Lil Durk’s getting back on his grind, but he wasn’t always focused on creating music. In April, the 2014 XXL Freshman was in the beginnings of a heated feud with Tyga, which stemmed from referencing his fiancée Blac Chyna on an unreleased track called “Get Dat Money.” Back and forth disses on the “Chiraq” beat, as well as other players (Game, Chief Keef, G Count of L.E.P. Bogus Boys) got involved who sided with either MC. The beef was finally squashed between both Tyga and Game, where Durk felt that it was time to put his past behind him. After some delays, Durk released the second installment of Signed To The Streets that has him floating on thunderous production with his signature street rhymes. He addresses everything going on in his life so far, from the untimely passing of OTF NuNu to the incarceration of RondoNumbaNine. On this mixtape, Durk’s continued growth and progression is on full display.
Lil Durk wastes no time heating up as he goes off on the intro with straight bars and no hooks. Tracks like “Ready For ‘Em and “Ten Four” show the depths of his flows, even borrowing Drake’s lines from “We Made It” for added measure. Later on “War Wit Us, Durl tears through the vivacious track using a Lil Reese-esque flow – aggressive combined with an melodic hook. Lines like “Remember those days I was starving, empty stomach no car or no money/These niggas be tweaking, that’s why I got shooters on dummy” are prime examples of his vivid storytelling. It is tracks like this that set the tone for the entire project.
Just like on Signed To The Streets, Young Chop handles the bulk of the production and delivers his patented sound. Standout songs lke “Party,” “Feds Listening” and “I Made It” show the power duo can enter a zone of their own. When paired with Atlanta rappers like the buzzing Young Thug, for example, his infectious and eccentric flow alongside Durk are a undeniable combination. The same goes for “Lil Niggaz,” which features Ca$h Out and Migos.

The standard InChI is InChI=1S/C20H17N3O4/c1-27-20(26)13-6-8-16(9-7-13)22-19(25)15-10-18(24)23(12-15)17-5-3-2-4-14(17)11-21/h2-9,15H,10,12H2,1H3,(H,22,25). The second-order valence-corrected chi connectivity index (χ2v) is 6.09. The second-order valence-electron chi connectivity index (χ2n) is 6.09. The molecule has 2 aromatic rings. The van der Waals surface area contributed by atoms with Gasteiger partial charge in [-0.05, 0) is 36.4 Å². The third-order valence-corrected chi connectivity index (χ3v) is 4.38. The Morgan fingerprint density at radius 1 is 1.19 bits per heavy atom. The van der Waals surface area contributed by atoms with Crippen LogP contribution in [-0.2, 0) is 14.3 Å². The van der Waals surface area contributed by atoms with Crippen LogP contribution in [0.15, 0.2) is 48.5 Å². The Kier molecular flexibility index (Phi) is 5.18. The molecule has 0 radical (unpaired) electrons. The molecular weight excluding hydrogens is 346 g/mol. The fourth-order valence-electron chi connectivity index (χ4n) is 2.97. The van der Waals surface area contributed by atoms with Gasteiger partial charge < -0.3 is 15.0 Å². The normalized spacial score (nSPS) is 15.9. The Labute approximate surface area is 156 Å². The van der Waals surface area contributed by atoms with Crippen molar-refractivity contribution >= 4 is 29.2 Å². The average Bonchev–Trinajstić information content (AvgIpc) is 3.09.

Another quality of Signed To The Streets 2 is that it invites fans into more of who Durk is, as he sounds more open to share his hardships and struggles. His maturity shines and reaches new depths throughout the entire mixtape. On “Don’t Take It Personal,” the 21-year-old MC gets a few things off his chest that has him feeling some type of way. “Where you was at when I was in that war?, I had nobody but me and my boy.” … “They told me I wouldn’t be shit/They ask for hooks and features on some free shit,” he declares. In “Rumors,” he continues to vent his frustrations in hearsay and disloyalty that comes with success. Others explore Chicago and the ongoing violence found in “Don’t Know Me” and “Hell In My City.”
Signed to the Streets 2 shows a promising road for the young artist whose has bright future ahead of him. The project highlights both his growth from his previous tape and the room for improvement for his debut album Remember My Name. He has shown to be a fast learner in the rap game, which should translate into him honing in his skills needed to continue rising to the top. Durk’s still hungry for more.—Ryan Chandler